On a hope

For we are saved by hope: but hope that is seen is not hope; for what a man seeth, why doth he yet hope for? (Rom. 8:24)

It is about a hope, not just hope. What is the hope it is about? Our adoption as sons, the redemption of our bodies, the freedom of the glory of the kingdom of God.

It was formulated by Paul the Apostle in response to the destruction of the temple, the expulsion of the Jews from Judaea, and the expectation of the Parousia. It’s not the hope that the crop will be good this year, that my son will return from war, that my wound will heal.

Assuming it isn’t an airbrush cartoon of Jesus coming on a cloud with a lamb in his arms and everyone being on Prozac for ever, it is the hope for a peaceful society. Does anyone hope for this? You saw what happened to the Soviet Union. And, I can’t get on with anyone so what chance does “society” have?

What do I yet hope for?

 

 

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God, man, superman pt.3

All transgressions, which are now bearing full fruit in the superman, are implicit in the “New Testament”, for Christ broke all bonds. In Christ there is neither male nor female (Gal. 3:28)…

The “New Testament” teaching rests on the parousia, not (as Paul taught) the resurrection. Christ’s teachings are the end, the fulfillment. They don’t point forward to future generations. They cannot replace the familial, tribal and legal structures on which (Jewish) society has depended.

Think not that I am come to send peace on earth: I came not to send peace, but a sword. For I am come to set a man at variance against his father, and the daughter against her mother, and the daughter-in-law against her mother-in-law. And a man’s foes shall be they of his own household. (Matt. 10:34-36)

This “gospel” only makes sense as something other than a recipe for chaos if we consider the final judgment to be imminent: that there is no future, that all time is redeemed, there is no family or tribe; just you and God, now.

However, there was no parousia. So a new religion, society and laws were invented for the children of those who had burnt their bridges to the old world. And so it went on.

But with the death of the Christian religion, chaos (cultural revolution) is what we have. Repression in the name of the Christian religion is dead; and there’s nothing in the New Testament to restore peace: rather, ammunition!

 

 

 

God, man, superman pt.1

In an appendix to his book “Foucault”, Deleuze writes about “The death of man and superman”. In the age of the infinite (God), man was measured by infinite categories (essences); in the age of the finite (man), man is measured by finite categories (conditions). The latter (finitude) brings with it death (the former, immortality). What comes after the death of man? The superman, for whom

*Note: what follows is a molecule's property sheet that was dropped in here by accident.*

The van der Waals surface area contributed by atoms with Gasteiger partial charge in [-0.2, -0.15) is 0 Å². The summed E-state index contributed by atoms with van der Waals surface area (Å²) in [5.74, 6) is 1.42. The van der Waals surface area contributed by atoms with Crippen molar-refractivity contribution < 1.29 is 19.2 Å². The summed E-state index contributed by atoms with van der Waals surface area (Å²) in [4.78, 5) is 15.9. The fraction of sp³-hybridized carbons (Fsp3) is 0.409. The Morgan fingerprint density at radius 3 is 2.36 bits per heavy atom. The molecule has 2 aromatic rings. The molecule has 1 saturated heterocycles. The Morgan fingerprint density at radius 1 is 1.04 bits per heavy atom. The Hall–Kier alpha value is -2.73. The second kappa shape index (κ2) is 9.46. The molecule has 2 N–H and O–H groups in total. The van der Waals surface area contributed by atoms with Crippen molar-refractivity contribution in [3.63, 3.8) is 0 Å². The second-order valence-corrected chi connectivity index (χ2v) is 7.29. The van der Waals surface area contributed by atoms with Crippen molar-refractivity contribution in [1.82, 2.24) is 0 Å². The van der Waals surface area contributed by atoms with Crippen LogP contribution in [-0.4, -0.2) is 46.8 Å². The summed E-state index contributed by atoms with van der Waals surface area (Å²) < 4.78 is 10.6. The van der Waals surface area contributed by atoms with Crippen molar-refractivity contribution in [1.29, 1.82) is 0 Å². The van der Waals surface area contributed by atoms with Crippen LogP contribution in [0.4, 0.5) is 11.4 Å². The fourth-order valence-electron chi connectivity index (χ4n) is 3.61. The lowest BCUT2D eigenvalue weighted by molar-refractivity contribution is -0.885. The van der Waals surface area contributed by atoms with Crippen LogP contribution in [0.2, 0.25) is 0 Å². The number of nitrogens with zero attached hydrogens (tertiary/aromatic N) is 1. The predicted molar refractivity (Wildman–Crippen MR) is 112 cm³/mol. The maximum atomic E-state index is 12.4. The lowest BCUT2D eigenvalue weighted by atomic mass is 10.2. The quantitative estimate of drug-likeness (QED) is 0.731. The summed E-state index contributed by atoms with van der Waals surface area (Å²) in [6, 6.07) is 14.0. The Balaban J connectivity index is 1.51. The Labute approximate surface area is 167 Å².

“The forces within man enter into a relation with forces from the outside, those of silicon which supercedes carbon, or genetic components which supercede the organism, or agrammaticalities that supercede the signifier. (…) What is the superman? (…) [A] Man [who] tends to free life, labour and language within himself.

For D. this is a man who frees difference and creates more; limitless difference comes within his orbit, as existing within himself. D. and/or Foucault are right about the multiplicities that we are becoming – in our terms, and no one else’s.

D.’s final lines are: “it is the advent of a new form that is neither God nor man and which, it is hoped, will not prove worse than its two previous forms.”

The curious weakness of the formulation will not prove worse betrays the only judgment that counts: they know that man as superman is not headed for “immortality”, like man under the infinite (God/essence); nor is he headed for “death”, like man under the finite (man/condition); but man as superman is headed for… “unlimited finity”. Annihilation (unlimited death) could be the flip-side.

 

 

On the “Early Church”

There was a power struggle between the followers of Jesus and the religious authorities. Saul’s turn to the Gentiles and Roman citizenship was meant to recruit new forces for the campaign. The “New Testament” was written in this period of struggle to establish a different religious leadership. It is all attacks on the Jewish leadership and reconstruction of Jewish Scriptures – and if all else fails the fate of Ananas and Sapphira. It was a totally pernicious exercise and blatantly contradictory to the very sayings of Jesus it records.

Today’s Church, far from looking to the Early Church – and least of all the “New Testament” – for inspiration, should look to undo these errors.

 

 

Holocaust Memorial Day

I discovered this week that John’s gospel blames the Jews.

Did “the Jews” think Jesus was betraying Judaism? Well, the history of “Christian Europe” has proved them right.

Perhaps that is what it means to say Jesus was crucified for our sins.

The Jews survived the Holocaust but it is hard to wish the same for “Christian Europe”.